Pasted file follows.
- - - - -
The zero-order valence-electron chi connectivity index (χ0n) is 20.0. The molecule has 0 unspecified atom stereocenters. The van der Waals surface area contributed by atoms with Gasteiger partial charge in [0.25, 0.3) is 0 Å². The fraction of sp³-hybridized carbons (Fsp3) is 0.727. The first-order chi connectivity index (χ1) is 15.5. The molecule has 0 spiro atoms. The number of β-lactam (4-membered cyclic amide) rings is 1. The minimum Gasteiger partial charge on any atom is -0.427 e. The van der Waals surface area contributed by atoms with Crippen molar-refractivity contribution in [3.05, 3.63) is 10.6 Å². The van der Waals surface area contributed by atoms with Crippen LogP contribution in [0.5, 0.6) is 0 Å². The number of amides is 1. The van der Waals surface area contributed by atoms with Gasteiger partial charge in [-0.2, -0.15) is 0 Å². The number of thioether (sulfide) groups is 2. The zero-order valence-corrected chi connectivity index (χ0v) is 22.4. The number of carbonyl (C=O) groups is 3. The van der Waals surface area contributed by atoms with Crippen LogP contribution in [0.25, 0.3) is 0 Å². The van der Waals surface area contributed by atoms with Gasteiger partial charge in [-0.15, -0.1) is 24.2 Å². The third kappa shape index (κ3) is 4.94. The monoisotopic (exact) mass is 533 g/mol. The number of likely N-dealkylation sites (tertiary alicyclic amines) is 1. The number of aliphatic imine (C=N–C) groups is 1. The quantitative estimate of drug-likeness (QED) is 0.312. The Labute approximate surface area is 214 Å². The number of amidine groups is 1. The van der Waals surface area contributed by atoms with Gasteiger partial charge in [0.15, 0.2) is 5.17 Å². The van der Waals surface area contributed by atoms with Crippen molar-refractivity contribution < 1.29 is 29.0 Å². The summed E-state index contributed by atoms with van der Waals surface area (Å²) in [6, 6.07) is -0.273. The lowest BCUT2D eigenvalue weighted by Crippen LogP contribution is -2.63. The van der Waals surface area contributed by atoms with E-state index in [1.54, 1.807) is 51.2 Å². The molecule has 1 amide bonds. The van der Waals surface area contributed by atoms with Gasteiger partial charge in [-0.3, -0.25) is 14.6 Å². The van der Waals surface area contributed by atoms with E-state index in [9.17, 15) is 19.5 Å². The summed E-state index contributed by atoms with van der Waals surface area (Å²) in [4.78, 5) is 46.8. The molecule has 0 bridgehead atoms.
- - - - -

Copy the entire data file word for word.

The zero-order valence-electron chi connectivity index (χ0n) is 20.0. The molecule has 0 unspecified atom stereocenters. The van der Waals surface area contributed by atoms with Gasteiger partial charge in [0.25, 0.3) is 0 Å². The fraction of sp³-hybridized carbons (Fsp3) is 0.727. The first-order chi connectivity index (χ1) is 15.5. The molecule has 0 spiro atoms. The number of β-lactam (4-membered cyclic amide) rings is 1. The minimum Gasteiger partial charge on any atom is -0.427 e. The van der Waals surface area contributed by atoms with Crippen molar-refractivity contribution in [3.05, 3.63) is 10.6 Å². The van der Waals surface area contributed by atoms with Crippen LogP contribution in [0.5, 0.6) is 0 Å². The number of amides is 1. The van der Waals surface area contributed by atoms with Gasteiger partial charge in [-0.2, -0.15) is 0 Å². The number of thioether (sulfide) groups is 2. The zero-order valence-corrected chi connectivity index (χ0v) is 22.4. The number of carbonyl (C=O) groups is 3. The van der Waals surface area contributed by atoms with Crippen LogP contribution in [0.25, 0.3) is 0 Å². The van der Waals surface area contributed by atoms with Gasteiger partial charge in [-0.15, -0.1) is 24.2 Å². The third kappa shape index (κ3) is 4.94. The monoisotopic (exact) mass is 533 g/mol. The number of likely N-dealkylation sites (tertiary alicyclic amines) is 1. The number of aliphatic imine (C=N–C) groups is 1. The quantitative estimate of drug-likeness (QED) is 0.312. The Labute approximate surface area is 214 Å². The number of amidine groups is 1. The van der Waals surface area contributed by atoms with Gasteiger partial charge in [0.15, 0.2) is 5.17 Å². The van der Waals surface area contributed by atoms with Crippen molar-refractivity contribution < 1.29 is 29.0 Å². The summed E-state index contributed by atoms with van der Waals surface area (Å²) in [6, 6.07) is -0.273. The lowest BCUT2D eigenvalue weighted by Crippen LogP contribution is -2.63. The van der Waals surface area contributed by atoms with E-state index in [1.54, 1.807) is 51.2 Å². The molecule has 1 amide bonds. The van der Waals surface area contributed by atoms with Gasteiger partial charge in [-0.3, -0.25) is 14.6 Å². The van der Waals surface area contributed by atoms with E-state index in [9.17, 15) is 19.5 Å². The summed E-state index contributed by atoms with van der Waals surface area (Å²) in [4.78, 5) is 46.8. The molecule has 0 bridgehead atoms.